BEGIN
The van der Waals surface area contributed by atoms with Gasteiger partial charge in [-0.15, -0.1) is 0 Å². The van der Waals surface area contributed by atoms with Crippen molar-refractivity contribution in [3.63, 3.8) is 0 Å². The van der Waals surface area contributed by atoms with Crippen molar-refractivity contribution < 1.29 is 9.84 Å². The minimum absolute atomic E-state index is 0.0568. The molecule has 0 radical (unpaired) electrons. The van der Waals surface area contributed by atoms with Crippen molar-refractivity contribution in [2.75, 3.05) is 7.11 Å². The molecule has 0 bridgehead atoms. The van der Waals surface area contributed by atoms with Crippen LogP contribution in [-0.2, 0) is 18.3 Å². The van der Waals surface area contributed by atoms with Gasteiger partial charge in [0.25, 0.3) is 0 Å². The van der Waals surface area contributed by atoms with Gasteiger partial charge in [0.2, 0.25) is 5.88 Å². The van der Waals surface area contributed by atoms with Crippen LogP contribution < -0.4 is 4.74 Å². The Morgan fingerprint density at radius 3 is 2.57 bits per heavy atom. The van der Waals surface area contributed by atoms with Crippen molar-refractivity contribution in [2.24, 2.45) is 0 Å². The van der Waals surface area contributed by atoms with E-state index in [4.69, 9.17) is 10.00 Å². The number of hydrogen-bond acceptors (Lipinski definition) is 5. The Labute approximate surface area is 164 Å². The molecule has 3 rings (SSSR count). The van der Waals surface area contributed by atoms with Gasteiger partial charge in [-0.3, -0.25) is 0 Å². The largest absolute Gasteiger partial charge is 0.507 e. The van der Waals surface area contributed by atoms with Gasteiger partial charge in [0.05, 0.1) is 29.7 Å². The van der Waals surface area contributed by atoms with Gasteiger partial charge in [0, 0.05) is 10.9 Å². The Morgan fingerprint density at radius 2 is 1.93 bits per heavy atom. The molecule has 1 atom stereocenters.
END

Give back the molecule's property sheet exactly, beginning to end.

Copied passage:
The van der Waals surface area contributed by atoms with Gasteiger partial charge in [-0.15, -0.1) is 0 Å². The van der Waals surface area contributed by atoms with Crippen molar-refractivity contribution in [3.63, 3.8) is 0 Å². The van der Waals surface area contributed by atoms with Crippen molar-refractivity contribution < 1.29 is 9.84 Å². The minimum absolute atomic E-state index is 0.0568. The molecule has 0 radical (unpaired) electrons. The van der Waals surface area contributed by atoms with Crippen molar-refractivity contribution in [2.75, 3.05) is 7.11 Å². The molecule has 0 bridgehead atoms. The van der Waals surface area contributed by atoms with Crippen LogP contribution in [-0.2, 0) is 18.3 Å². The van der Waals surface area contributed by atoms with Gasteiger partial charge in [0.25, 0.3) is 0 Å². The van der Waals surface area contributed by atoms with Gasteiger partial charge in [0.2, 0.25) is 5.88 Å². The van der Waals surface area contributed by atoms with Crippen LogP contribution < -0.4 is 4.74 Å². The Morgan fingerprint density at radius 3 is 2.57 bits per heavy atom. The van der Waals surface area contributed by atoms with Crippen molar-refractivity contribution in [2.24, 2.45) is 0 Å². The van der Waals surface area contributed by atoms with E-state index in [4.69, 9.17) is 10.00 Å². The number of hydrogen-bond acceptors (Lipinski definition) is 5. The Labute approximate surface area is 164 Å². The molecule has 3 rings (SSSR count). The van der Waals surface area contributed by atoms with Gasteiger partial charge in [-0.3, -0.25) is 0 Å². The largest absolute Gasteiger partial charge is 0.507 e. The van der Waals surface area contributed by atoms with Gasteiger partial charge in [0.05, 0.1) is 29.7 Å². The van der Waals surface area contributed by atoms with Gasteiger partial charge in [0, 0.05) is 10.9 Å². The Morgan fingerprint density at radius 2 is 1.93 bits per heavy atom. The molecule has 1 atom stereocenters.